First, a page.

Emotions were running high Saturday afternoon when Dean Leavitt, the owner, met with his tenants to explain the situation: a failing septic system is forcing Leavitt to evict the residents; they face as little as 30 days to pack their things.

    "I do, I get a little emotional," a choked up Leavitt told KBOI 2News. "They're great people. I've known them really well and this is awful to be losing their home."

    He said the residents now have until April 17 to move out. If he didn't increase the water usage from one hour to five hours, residents would have been forced to move out in seven days. But if they use too much water in those five hours per day, the septic system could completely fail, very quickly.

    "If the field floods then we get a 7-day notice and we're done," he said.

    Many of the tenants live paycheck to paycheck. One reason why he said he charges them so little. "I've kept it that way because these people need it," he said.

    But residents say it will cost thousands of dollars to move their trailers, which is money they don't have.(1)

    "It's not easy because we have known him for 20 years," said Alma Diaz to a translator. "He's been a great property manager, he's always fixed our issues. But we wish he would have told us sooner what's going on so we had more time to plan out what to do."

    Now, Leavitt says he's forced to close up shop. The future is left uncertain for all those involved, although the community has stepped in.

    "I don't know what will happen if they can't do anything with it (the trailer) and they leave it here. I don't know if I'll be stuck with it... I don't know," he said.
Source: Conflicted heartbreak comes as landlord lifts water restrictions, forced to evict tenants.
(1) For a description of what some of the residents are up against regarding moving their mobile homes, see Nampa trailer park residents get more time, options before eviction:
  • For about half of the Rushmore residents, that answer may be trailer parks run by Boise-based QBS Property Management. Manager Michelle Gomez said that the parks’ owner, who asked to remain anonymous, called her [...] and told her to do whatever she could to help the displaced residents.

    Eleven of the 17 affected mobile homes are owned by the tenants, and QBS is working with eight of those owners to relocate their trailers to one of the seven QBS-run parks in the Treasure Valley, Gomez said.

    “We're basically just fronting the money ... and they'll pay us back a certain amount a month, added to their space rent,” she said, adding that repayment would take five years.

    At least four and up to six of the eight trailers were manufactured before 1976, which means they’ll need rehabilitation to meet requirements for the QBS-run mobile home parks, she said. An electrian and a plumber will assess the needs and cost for each trailer, and then the owner will decide if it’s worth it, she said.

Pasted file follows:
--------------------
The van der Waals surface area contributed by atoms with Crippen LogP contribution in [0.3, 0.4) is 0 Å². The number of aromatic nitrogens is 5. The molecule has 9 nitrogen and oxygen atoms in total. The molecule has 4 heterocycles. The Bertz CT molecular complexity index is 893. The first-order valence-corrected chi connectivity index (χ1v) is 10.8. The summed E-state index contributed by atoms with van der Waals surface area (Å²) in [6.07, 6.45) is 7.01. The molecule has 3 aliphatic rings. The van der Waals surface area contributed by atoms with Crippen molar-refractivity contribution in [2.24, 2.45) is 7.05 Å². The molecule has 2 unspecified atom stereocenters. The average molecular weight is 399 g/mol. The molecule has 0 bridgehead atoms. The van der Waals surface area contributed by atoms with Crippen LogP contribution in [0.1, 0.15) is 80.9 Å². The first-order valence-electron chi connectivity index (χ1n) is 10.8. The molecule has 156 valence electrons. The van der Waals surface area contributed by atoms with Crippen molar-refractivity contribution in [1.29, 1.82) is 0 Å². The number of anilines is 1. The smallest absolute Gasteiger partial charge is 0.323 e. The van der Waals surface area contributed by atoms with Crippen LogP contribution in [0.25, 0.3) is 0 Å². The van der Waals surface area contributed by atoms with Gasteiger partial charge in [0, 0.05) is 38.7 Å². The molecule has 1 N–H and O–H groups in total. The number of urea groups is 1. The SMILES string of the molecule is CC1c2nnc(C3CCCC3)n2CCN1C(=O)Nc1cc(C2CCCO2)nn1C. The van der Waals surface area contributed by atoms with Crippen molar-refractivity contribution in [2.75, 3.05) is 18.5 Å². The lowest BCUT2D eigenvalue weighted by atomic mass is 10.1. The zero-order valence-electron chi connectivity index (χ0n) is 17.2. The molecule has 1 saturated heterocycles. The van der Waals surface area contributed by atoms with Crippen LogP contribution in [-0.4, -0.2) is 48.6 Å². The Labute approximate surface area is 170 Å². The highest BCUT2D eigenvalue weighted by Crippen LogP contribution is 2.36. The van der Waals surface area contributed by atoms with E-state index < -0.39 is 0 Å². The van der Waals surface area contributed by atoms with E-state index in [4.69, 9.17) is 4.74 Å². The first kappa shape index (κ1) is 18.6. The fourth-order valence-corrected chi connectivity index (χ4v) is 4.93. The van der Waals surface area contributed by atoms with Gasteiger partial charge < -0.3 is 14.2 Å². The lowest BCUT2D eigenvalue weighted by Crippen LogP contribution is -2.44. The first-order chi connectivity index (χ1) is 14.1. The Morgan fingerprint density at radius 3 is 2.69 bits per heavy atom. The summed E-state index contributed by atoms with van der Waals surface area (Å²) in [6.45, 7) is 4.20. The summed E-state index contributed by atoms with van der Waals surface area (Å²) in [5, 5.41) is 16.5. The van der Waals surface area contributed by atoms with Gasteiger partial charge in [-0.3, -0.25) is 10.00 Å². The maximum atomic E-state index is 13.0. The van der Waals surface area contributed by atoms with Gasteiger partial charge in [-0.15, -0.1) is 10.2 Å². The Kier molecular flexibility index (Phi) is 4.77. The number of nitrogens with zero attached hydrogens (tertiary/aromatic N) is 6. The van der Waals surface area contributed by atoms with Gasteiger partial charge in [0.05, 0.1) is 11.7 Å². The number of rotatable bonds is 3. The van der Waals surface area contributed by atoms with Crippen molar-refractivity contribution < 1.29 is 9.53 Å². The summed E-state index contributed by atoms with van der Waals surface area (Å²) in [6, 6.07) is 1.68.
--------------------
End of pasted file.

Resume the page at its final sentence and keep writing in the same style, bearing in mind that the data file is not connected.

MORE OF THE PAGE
Rehabilitation work will likely cost several thousand dollars per trailer, and just the move — tearing down, relocating and setting up — could cost an estimated $3,000 to $5,000 per trailer, she said, adding that all of the work would be done at cost. QBS also will assess a one-time $500 fee for lawyer and other costs in establishing the contracts, she said.

New Landlord, Planned Upgrades, Increased Rents Leave Hundreds Of Families In 551-Unit Twin-Cities Area Building In Fear Of Getting The Boot

In St. Louis Park, Minnesota, the Minneapolis Star Tribune reports:
  • Hundreds of families could be forced out of affordable housing in St. Louis Park, as the new owner of one of the Twin Cities’ largest apartment complexes begins an upgrade of sprawling Meadowbrook Manor.

    New lease agreements are going out to some 350 households, with rent increases of $100 to $125 a month. Residents must undergo a criminal record check and prove they have income of at least 2½ times the monthly rent. About two-thirds of the residents at the 551-unit complex are on month-to-month leases.

    On Wednesday, nearly two dozen government, community and faith leaders met at City Hall to discuss how they can help families who may be forced to move.

    “We want to wrap our arms around those folks so they get the support they need, whether they continue to live at Meadowbrook or not,” said St. Louis Park Mayor Jake Spano. “In most communities, that is not what would happen.”

    Earlier this year, Helen Bigos sold Meadowbrook to her son Ted. Bigos Management, which operates more than 40 apartment complexes in the Twin Cities, declined to comment.

    A similar scenario is playing out in Richfield, where the new owner of the 700-unit Concierge apartments is upgrading the complex, raising rents and evicting residents who can’t pass background checks and meet income standards.
For more, see Hundreds of families could be forced out of Meadowbrook Manor in St. Louis Park (As upgrade begins, leaders and families prepare for change). mass eviction

Resurgent Housing Market Continues Fueling Mass Evictions As Investors Snap Up Aging Apartment Buildings, Then Jack Up Rents To Unaffordable Levels For Existing Tenants; Local Legal Aid Head: "We Are Seeing Unprecedented Wipeouts Of Low-Income Tenant Complexes"

In Sonoma County, California, The Press Democrat reports:
  • Anahi Cisneros, a business major at Sonoma State University and the first in her family to attend college, is trying to focus on her studies. Instead, she has spent most days for the past month and a half helping her parents search for a new apartment after they received an eviction notice in February.